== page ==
Note that although parallel for loops look like serial for loops, their behavior is dramatically different. In particular, the iterations do not happen in a specified order, and writes to variables or arrays will not be globally visible since iterations run on different processors. Any variables used inside the parallel loop will be copied and broadcast to each processor.

For example, the following code will not work as intended:

a = zeros(100000)
@parallel for i=1:100000
a[i] = i
end


Notice that the reduction operator can be omitted if it is not needed. However, this code will not initialize all of a, since each processor will have a separate copy if it. Parallel for loops like these must be avoided. Fortunately, distributed arrays can be used to get around this limitation, as we will see in the next section.

Using “outside” variables in parallel loops is perfectly reasonable if the variables are read-only:

a = randn(1000)
@parallel (+) for i=1:100000
f(a[randi(end)])
end


Here each iteration applies f to a randomly-chosen sample from a vector a shared by all processors.

In some cases no reduction operator is needed, and we merely wish to apply a function to all integers in some range (or, more generally, to all elements in some collection). This is another useful operation called parallel map, implemented in Julia as the pmap function. For example, we could compute the singular values of several large random matrices in parallel as follows:

M = {rand(1000,1000) for i=1:10}
pmap(svd, M)


Julia’s pmap is designed for the case where each function call does a large amount of work. In contrast, @parallel for can handle situations where each iteration is tiny, perhaps merely summing two numbers.

## Scheduling¶

Julia’s parallel programming platform uses Tasks (aka Coroutines) to switch among multiple computations. Whenever code performs a communication operation like fetch or wait, the current task is suspended and a scheduler picks another task to run. A task is restarted when the event it is waiting for completes.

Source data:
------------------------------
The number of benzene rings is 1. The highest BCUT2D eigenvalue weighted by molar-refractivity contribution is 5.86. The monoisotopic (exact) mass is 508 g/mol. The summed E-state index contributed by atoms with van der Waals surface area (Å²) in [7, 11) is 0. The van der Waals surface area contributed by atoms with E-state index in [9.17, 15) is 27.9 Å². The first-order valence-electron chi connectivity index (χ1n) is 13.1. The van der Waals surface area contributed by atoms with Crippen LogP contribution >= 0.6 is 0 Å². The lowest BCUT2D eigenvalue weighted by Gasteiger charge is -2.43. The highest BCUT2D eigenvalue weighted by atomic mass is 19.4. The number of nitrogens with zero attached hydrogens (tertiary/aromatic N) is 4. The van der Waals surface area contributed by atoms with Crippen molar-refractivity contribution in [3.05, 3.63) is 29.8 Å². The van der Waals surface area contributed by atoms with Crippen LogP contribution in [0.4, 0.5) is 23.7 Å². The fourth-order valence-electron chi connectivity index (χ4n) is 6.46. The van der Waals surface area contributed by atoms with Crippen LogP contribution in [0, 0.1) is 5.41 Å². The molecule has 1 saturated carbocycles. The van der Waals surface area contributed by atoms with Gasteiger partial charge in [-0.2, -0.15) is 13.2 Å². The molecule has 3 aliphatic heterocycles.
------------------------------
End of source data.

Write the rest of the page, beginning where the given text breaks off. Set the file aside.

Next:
For many problems, it is not necessary to think about tasks directly. However, they can be used to wait for multiple events at the same time, which provides for dynamic scheduling. In dynamic scheduling, a program decides what to compute or where to compute it based on when other jobs finish. This is needed for unpredictable or unbalanced workloads, where we want to assign more work to processors only when they finish their current tasks.

As an example, consider computing the singular values of matrices of different sizes:

M = {rand(800,800), rand(600,600), rand(800,800), rand(600,600)}
pmap(svd, M)


If one processor handles both 800x800 matrices and another handles both 600x600 matrices, we will not get as much scalability as we could. The solution is to make a local task to “feed” work to each processor when it completes its current task. This can be seen in the implementation of pmap:

function pmap(f, lst)
np = nprocs()  # determine the number of processors available
n = length(lst)
results = cell(n)
i = 1
# function to produce the next work item from the queue.
# in this case it's just an index.
next_idx() = (idx=i; i+=1; idx)
@sync begin
for p=1:np
@spawnlocal begin
while true
idx = next_idx()
if idx > n
break
end
results[idx] = remote_call_fetch(p, f, lst[idx])
end
end
end
end
results
end


@spawnlocal is similar to @spawn, but only runs tasks on the local processor. We use it to create a “feeder” task for each processor. Each task picks the next index that needs to be computed, then waits for its processor to finish, then repeats until we run out of indexes. A @sync block is used to wait for all the local tasks to complete, at which point the whole operation is done. Notice that all the feeder tasks are able to share state via next_idx() since they all run on the same processor. However, no locking is required, since the threads are scheduled cooperatively and not preemptively. This means context switches only occur at well-defined points (during the fetch operation).

## Sending Instructions To All Processors¶

It is often useful to execute a statement on all processors, particularly for setup tasks such as loading source files and defining common variables. This can be done with the @everywhere macro:

@everywhere include(“defs.jl”)